The statute uses the singular “him” or “her” whenever it refers to a class composed of but one, and “them” when referring to a class which may be composed of more than one. Said section 18 was amended to read as it now does in 1905. Previous to the amendment it provided that the administration should be granted to certain persons “if they *17will accept the same, or the court may grant letters of administration to some competent person who may be nominated to the court by either of them,” etc. The legislature, by changing the language in the amendment and using- in some clauses the word “him” or “her,” and in others, including clause 8, the word “them,” clearly intended by clause 8 to give the right to nominate to the class and not to one of the class. If no qualified heir of the class desires to be appointed, then the fair and reasonable method, when there is no unanimous nomination, is, everything else being equal, for the court to appoint the nominee of the majority of the class. Whether these provisions of the statute are wise or unwise is not for this court to decide.
In passing upon the application of two or more persons equally entitled to administer, a large discretion must necessarily be left to the court appointing. The office of administrator is one of trust and confidence, and should not ordinarily be committed to one, if any choice is permitted by the statute, who has a special interest opposed to the interests of the other heirs. Reward v. Slagle, 52 Ill. 336; Stearns v. Fiske, 18 Pick. 24; In re Schmidt’s Estate, 183 Pa. St. 129; Bridgman v. Bridgman, 30 W. Va. 212; In re Drew’s Appeal, 58 N. H. 319; Moody v. Moody, 29 Ga. 519; 1 Woerner on Law of Administration, (2d ed.) sec. 235.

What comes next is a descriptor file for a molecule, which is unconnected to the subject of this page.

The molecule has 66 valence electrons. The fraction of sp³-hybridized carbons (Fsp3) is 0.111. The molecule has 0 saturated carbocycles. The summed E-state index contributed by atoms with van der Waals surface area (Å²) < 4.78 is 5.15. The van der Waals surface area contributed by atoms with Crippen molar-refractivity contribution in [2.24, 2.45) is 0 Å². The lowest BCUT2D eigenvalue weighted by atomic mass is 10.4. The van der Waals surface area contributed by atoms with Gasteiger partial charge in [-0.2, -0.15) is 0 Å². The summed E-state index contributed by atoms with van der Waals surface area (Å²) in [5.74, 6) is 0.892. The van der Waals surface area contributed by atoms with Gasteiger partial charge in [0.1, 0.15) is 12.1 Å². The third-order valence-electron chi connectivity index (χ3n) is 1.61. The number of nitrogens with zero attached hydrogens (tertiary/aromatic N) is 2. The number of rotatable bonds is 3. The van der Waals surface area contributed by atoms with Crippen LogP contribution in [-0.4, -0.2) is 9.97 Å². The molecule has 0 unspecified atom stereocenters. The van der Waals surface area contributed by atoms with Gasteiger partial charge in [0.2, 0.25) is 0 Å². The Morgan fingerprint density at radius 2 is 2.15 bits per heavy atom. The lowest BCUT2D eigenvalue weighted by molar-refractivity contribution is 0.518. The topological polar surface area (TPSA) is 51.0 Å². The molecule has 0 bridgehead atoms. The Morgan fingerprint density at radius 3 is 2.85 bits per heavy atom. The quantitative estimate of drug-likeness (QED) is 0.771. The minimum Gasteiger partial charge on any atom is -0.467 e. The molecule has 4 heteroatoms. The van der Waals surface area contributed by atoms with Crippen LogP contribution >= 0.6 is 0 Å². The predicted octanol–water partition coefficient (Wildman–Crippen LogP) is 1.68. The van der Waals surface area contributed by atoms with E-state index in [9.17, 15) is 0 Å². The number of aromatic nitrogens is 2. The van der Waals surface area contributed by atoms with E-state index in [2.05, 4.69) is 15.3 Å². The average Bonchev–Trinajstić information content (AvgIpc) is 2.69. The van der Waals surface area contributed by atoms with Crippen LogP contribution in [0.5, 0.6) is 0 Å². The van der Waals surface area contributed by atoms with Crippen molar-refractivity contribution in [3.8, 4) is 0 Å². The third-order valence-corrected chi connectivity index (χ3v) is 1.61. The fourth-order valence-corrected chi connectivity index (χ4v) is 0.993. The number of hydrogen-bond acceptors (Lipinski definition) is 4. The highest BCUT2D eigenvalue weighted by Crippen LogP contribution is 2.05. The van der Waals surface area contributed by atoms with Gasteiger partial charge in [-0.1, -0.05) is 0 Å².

It is insisted by appellants that the present administrator, for several years before the death of Sea Bird Wilkins, had practically entire control of the property of the deceased. It is also insisted that he has not returned a proper inventory of the estate and that he has in his possession assets belonging to the estate. If the facts support these contentions, Demalian Justice is not a proper person to administer the estate. Heward v. Slagle, supra.
The question whether we can review the facts as well as the law in this case, in view of our holding, need not ■ be decided. Our views on similar questions are fully set *18forth in Zeigler v. Illinois Trust and Savings Bank, 245 Ill. 180, and cases cited.
The judgments of the Appellate Court and of the circuit court will be reversed and the cause remanded to the circuit court for further proceedings in accordance with the views herein expressed.
Reversed and remanded.